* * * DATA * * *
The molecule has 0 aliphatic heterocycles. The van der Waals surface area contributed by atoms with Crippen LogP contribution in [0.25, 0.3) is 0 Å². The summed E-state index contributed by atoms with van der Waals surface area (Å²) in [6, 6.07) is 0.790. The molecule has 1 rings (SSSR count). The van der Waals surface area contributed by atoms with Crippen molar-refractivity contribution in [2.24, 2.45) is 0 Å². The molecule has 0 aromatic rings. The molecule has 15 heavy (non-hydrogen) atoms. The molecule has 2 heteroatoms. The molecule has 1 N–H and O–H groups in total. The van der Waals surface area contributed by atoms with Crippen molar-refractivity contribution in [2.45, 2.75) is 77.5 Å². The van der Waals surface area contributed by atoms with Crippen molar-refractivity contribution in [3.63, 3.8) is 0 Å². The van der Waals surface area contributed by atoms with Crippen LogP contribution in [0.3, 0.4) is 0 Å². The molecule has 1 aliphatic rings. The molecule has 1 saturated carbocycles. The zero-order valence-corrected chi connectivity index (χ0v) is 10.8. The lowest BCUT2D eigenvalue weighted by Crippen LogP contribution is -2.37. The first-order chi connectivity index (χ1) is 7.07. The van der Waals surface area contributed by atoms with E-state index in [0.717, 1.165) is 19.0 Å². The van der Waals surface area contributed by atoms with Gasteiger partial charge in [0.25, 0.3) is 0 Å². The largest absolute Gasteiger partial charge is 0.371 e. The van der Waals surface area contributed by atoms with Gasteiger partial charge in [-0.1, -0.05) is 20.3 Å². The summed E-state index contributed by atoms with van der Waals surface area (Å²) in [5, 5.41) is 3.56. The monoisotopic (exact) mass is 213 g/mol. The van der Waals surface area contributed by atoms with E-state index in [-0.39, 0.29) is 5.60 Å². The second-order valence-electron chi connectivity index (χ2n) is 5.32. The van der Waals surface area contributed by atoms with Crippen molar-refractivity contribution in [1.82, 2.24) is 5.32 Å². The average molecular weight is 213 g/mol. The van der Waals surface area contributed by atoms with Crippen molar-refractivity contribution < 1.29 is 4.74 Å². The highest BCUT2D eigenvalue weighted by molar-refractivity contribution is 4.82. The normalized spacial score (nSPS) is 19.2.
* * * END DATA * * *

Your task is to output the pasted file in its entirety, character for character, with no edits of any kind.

The molecule has 0 aliphatic heterocycles. The van der Waals surface area contributed by atoms with Crippen LogP contribution in [0.25, 0.3) is 0 Å². The summed E-state index contributed by atoms with van der Waals surface area (Å²) in [6, 6.07) is 0.790. The molecule has 1 rings (SSSR count). The van der Waals surface area contributed by atoms with Crippen molar-refractivity contribution in [2.24, 2.45) is 0 Å². The molecule has 0 aromatic rings. The molecule has 15 heavy (non-hydrogen) atoms. The molecule has 2 heteroatoms. The molecule has 1 N–H and O–H groups in total. The van der Waals surface area contributed by atoms with Crippen molar-refractivity contribution in [2.45, 2.75) is 77.5 Å². The van der Waals surface area contributed by atoms with Crippen molar-refractivity contribution in [3.63, 3.8) is 0 Å². The van der Waals surface area contributed by atoms with Crippen LogP contribution in [0.3, 0.4) is 0 Å². The molecule has 1 aliphatic rings. The molecule has 1 saturated carbocycles. The zero-order valence-corrected chi connectivity index (χ0v) is 10.8. The lowest BCUT2D eigenvalue weighted by Crippen LogP contribution is -2.37. The first-order chi connectivity index (χ1) is 7.07. The van der Waals surface area contributed by atoms with E-state index in [0.717, 1.165) is 19.0 Å². The van der Waals surface area contributed by atoms with Gasteiger partial charge in [0.25, 0.3) is 0 Å². The largest absolute Gasteiger partial charge is 0.371 e. The van der Waals surface area contributed by atoms with Gasteiger partial charge in [-0.1, -0.05) is 20.3 Å². The summed E-state index contributed by atoms with van der Waals surface area (Å²) in [5, 5.41) is 3.56. The monoisotopic (exact) mass is 213 g/mol. The van der Waals surface area contributed by atoms with E-state index in [-0.39, 0.29) is 5.60 Å². The second-order valence-electron chi connectivity index (χ2n) is 5.32. The van der Waals surface area contributed by atoms with Crippen molar-refractivity contribution in [1.82, 2.24) is 5.32 Å². The average molecular weight is 213 g/mol. The van der Waals surface area contributed by atoms with Crippen molar-refractivity contribution < 1.29 is 4.74 Å². The highest BCUT2D eigenvalue weighted by molar-refractivity contribution is 4.82. The normalized spacial score (nSPS) is 19.2.